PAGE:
"Repeated as endlessly on the the way to your room, you can easily forget who you are here; you can sit on your bed and become a man sitting on bed, an abstraction to compete with infinity itself; out of such places and moments does modern chaos raise itself to a level of pure mathematics. Despite its great size, the motel seems temporary... br> (....) But for all its spiritual impoverishment, this isn't the worst of places. It embodies a repetition so insistent and irresistible that, if not freedom, then liberation is possible, deliverance; possessed by chaos you move into thinner realms, achieve refinements, mathematical integrity, and become if you choose, the man on the bed in the next room."-- Don Delillo, Americana, New York: Penguin, 1989 , p.257
Our interest has always been to present art in new and old media that is reflective of our time. For the Hypersalon we prepared "Serious Whimsy" a selection of net and video works which all share a certain deceptive lightness of touch, yet remain unique, complex, innovative, and relevant.
100 websites by Rafael Rozendaal, "Summer", an 18 frames GIF distributed over 25 servers by Olia Lialina, series of crowd-sourced video-performances by Eva and Franco Mattes, JODI's recorded struggle with a soft plasma screen, Petra Cortright and Serkan Ozkaya short video-vignettes, Ryder Ripps, digital slideshow that lists 200 potential artworks, Tabor Robak's Heaven of technological obscolescence, And, for real comic relief, two UTube viral videos: a squirrel stealing a Go-Pro camera and a chimp wrecking havoc with an AK-47
The artists in Deliveries exemplify the tension between an arrangement that has grown and one that has been built. This tension and unease is one that defines how we perceive and how we choose to affect our environment, in turn touching our bodies and minds.
American Medium has established itself as a leader in identifying and exhibiting cutting-edge artists working in the context of the 21st century. Representing a group of artists who are examining how art, technology, and society are defined within our networked community, American Medium has presented the New York solo debuts of artists such as Jon Rafman, Brenna Murphy, Brian Khek and Ann Hirsch, and have worked with institutions such as The Yerba Buena Center for the Arts,The New Museum, ICA Philadelphia, Kunstverein für die Rheinlande und Westfalen, and The US Pavilion at the Venice Biennale.
Spurred by their shared interest in the potential of an ecologically conscious artist practice. Current explores ideas of energy exchange, though various interpretations of power and nature, effected and altered through the lens of technology.
Marie Menken's Glimpse of the Garden, 1957, an early experimentation with magnification in video, observing a variety of plant-life, sits in contrast to her Go! Go! Go!, 1962 - 64, which depicts a chaotic, fast paced New York City (and art)-scape. Menken's works frame videos by contemporary artists, who navigate the multilayered modern landscape where the technological is inseparable from the natural.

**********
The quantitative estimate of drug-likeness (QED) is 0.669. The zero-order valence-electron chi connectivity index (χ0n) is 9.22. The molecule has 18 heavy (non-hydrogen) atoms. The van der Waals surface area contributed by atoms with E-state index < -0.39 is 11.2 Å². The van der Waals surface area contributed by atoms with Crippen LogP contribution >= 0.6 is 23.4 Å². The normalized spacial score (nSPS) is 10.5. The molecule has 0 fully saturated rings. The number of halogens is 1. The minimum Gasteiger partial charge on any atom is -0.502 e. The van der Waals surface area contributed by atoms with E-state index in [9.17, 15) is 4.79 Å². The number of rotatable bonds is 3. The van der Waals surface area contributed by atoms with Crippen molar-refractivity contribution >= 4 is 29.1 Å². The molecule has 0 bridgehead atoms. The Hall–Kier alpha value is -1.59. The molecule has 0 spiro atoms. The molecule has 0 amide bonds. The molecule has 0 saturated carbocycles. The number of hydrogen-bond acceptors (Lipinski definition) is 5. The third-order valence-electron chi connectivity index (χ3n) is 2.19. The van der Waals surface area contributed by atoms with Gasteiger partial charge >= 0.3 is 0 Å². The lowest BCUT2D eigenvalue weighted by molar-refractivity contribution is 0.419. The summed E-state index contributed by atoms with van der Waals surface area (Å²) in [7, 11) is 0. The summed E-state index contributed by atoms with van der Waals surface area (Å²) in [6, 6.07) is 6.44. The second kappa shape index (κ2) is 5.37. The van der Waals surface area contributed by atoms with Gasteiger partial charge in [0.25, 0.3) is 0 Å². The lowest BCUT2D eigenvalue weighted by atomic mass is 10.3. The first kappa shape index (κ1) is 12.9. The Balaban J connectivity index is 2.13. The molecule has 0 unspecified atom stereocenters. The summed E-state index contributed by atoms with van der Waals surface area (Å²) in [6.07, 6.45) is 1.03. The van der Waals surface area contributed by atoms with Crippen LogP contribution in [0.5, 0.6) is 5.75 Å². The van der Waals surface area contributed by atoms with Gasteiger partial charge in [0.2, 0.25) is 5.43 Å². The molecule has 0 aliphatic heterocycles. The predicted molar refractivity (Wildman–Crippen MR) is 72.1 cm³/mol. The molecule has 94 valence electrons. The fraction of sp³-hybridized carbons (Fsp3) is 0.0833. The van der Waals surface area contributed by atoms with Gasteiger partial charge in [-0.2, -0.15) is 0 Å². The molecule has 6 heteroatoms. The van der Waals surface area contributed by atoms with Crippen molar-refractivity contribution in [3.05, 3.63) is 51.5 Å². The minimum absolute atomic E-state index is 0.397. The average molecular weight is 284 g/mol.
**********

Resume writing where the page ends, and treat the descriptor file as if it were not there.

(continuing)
The landscape in Current is one where flowers drink Sprite at a garden show and energy drinks propose to support humanity, where a power plant is depicted nostalgically as a monument and there is potential for a currency that could aid ecologically beneficial behaviour.
HHHN is a full screen reactivation of the "Hike, Hack/ Hic et Nunc" exhibition presented at XPO GALLERY in Paris, in October 2014. The original show consisted in a literal crossing between a history of apparatuses and different motifs of landscape, structured by a certain vision of modernity according to which a work of art always contains "a real element, which is nature, and an individual element, which is man". Assuming this premise, the artists gathered demonstrated that experimentation resulting from the observation of the world has gone from an aesthetic of walking/movement-- hiking, to that of diversion-- hacking. These terms were nevertheless not shown in the gallery space as one might imagine, but were applied to it, copy-pasted.
The exhibition was a priori cut off from the experience of the many, only to be seen by a small number of direct witnesses, at the discretion of the galerist. The works were as if in a television studio: filmed, mediatized, transmitted to the vast public by another channel, of which appreciation by people was not subject to the value of things, but to the "network-value". Beyond the wall raised in the middle of the gallery, "Hike, Hack / Hic et Nunc" was less defined by its curatorial or aesthetic value than by its inclination to satisfy the requirements of its own communication process. It was up to images to fulfill this responsibility; to the photographic views assembled and mounted in low-resolution mosaic, transmitted in the purest tradition of true-and-false, straddling modernity and modernism. "What you see is what you see," obviously, but on condition… The mise-en-scène was phenomenologically similar to that which Walter Benjamin describes regarding panoramas in his "Berlin Childhood".